Media Trying to Convince Themselves They've Found Romney's Solyndra
The Boston Globe is reporting on a Massachusetts solar company that received state loans under Governor Romney, and is now filing for bankruptcy. The Globe insists that this news means that Romney's attacks on the President's failed Solyndra investment have backfired, and are implying that it opens up the Republican presidential contender up to charges of hypocrisy.
A Lowell-based solar technology company that received $1.5 million in state loans when Mitt Romney was governor has filed for bankruptcy, opening the presumptive Republican presidential nominee to charges of hypocrisy.
Konarka Technologies disclosed Friday that it had filed for Chapter 7 bankruptcy protection and would fire its 80-member staff and liquidate its assets.
Romney has chided President Obama for investing $535 million in a different solar company that failed, and has insisted governments should not pick winners and losers in the private sector. He held a press conference at the Fremont, Calif., headquarters of that company, Solyndra, last Thursday, saying, “Free enterprise to the president means taking money from the taxpayers and giving it freely to his friends.’
The Washington Post has also chimed in, stating that this incident leaves him "vulnerable to criticism". What the media isn't reporting on is some very obvious differences between the two solar ventures.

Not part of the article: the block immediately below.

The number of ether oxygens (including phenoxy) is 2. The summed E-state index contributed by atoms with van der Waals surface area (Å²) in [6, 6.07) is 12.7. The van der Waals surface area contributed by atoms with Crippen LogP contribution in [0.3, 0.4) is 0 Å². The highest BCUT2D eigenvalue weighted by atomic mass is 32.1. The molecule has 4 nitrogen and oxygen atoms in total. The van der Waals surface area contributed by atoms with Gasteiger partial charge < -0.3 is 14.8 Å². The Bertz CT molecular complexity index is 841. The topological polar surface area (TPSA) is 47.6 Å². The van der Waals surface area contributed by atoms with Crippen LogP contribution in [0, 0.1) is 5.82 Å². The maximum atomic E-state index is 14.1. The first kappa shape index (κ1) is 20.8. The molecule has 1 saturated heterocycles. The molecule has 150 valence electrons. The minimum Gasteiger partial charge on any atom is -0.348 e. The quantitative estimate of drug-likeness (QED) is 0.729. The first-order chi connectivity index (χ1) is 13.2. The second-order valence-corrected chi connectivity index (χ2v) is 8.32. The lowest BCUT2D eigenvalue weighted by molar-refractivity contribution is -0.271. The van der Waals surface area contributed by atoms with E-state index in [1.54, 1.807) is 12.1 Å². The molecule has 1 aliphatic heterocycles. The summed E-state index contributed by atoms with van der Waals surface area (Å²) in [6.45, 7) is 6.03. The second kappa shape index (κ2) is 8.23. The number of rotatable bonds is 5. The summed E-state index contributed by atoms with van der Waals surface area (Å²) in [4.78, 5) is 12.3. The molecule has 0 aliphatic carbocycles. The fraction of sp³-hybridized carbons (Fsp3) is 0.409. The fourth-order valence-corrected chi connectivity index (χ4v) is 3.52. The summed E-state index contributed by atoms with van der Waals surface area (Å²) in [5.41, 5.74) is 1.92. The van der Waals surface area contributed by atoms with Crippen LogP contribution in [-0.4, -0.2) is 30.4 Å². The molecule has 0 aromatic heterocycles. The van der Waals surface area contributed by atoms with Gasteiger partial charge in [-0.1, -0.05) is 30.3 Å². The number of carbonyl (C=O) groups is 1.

Despite using the above quote about giving taxpayer money to his friends, the Globe fails to demonstrate any parallel with Romney, citing no evidence of Romney's associations with Konarka. Whereas Solyndra has the George Kaiser/Obama direct relationship.
The difference between the loans offered the two companies is vast. The $1.5 million in state loans offered Konarka represents less than 0.3% of the $535 million loan granted to Solyndra.
Konarka paid back their loan according to CEO Howard Berke, while taxpayers will not be seeing their Solyndra investment returned anytime soon.
Solyndra's demise happened just over two years after receiving their hefty helping of government loans, while still under Obama's term as President of the United States. Konarka's bankruptcy is now being filed nearly a decade after they received their state money, and a full five years after Romney last occupied the Governor's office in Massachusetts.
Then of course, there's this kicker from the Globe article itself. Painting the Konarka bankruptcy as a blemish on the record of Mitt Romney, who awarded them the $1.5 million in state loans back in 2003, is misleading, since such funding was not the most recent received by the company.
Konarka it seems received a $1.6 million army contract in 2005, and a $3.6 million award from the Department of Energy in 2007 under then-President Bush.
Even more interesting is the fact that the company shared in an announced $2.3 billion in tax credits that they received under President Obama for clean-energy manufacturing projects. The tax credits were part of the $787 billion stimulus bill, and were awarded to 183 total companies. The average tax credit per company would have been roughly $12.5 million each, though a previous Globe article doesn't specify the amount received by Konarka.
Only the mainstream media can take something that can be more closely associated with President Obama, and turn it into a blight against Mitt Romney's record.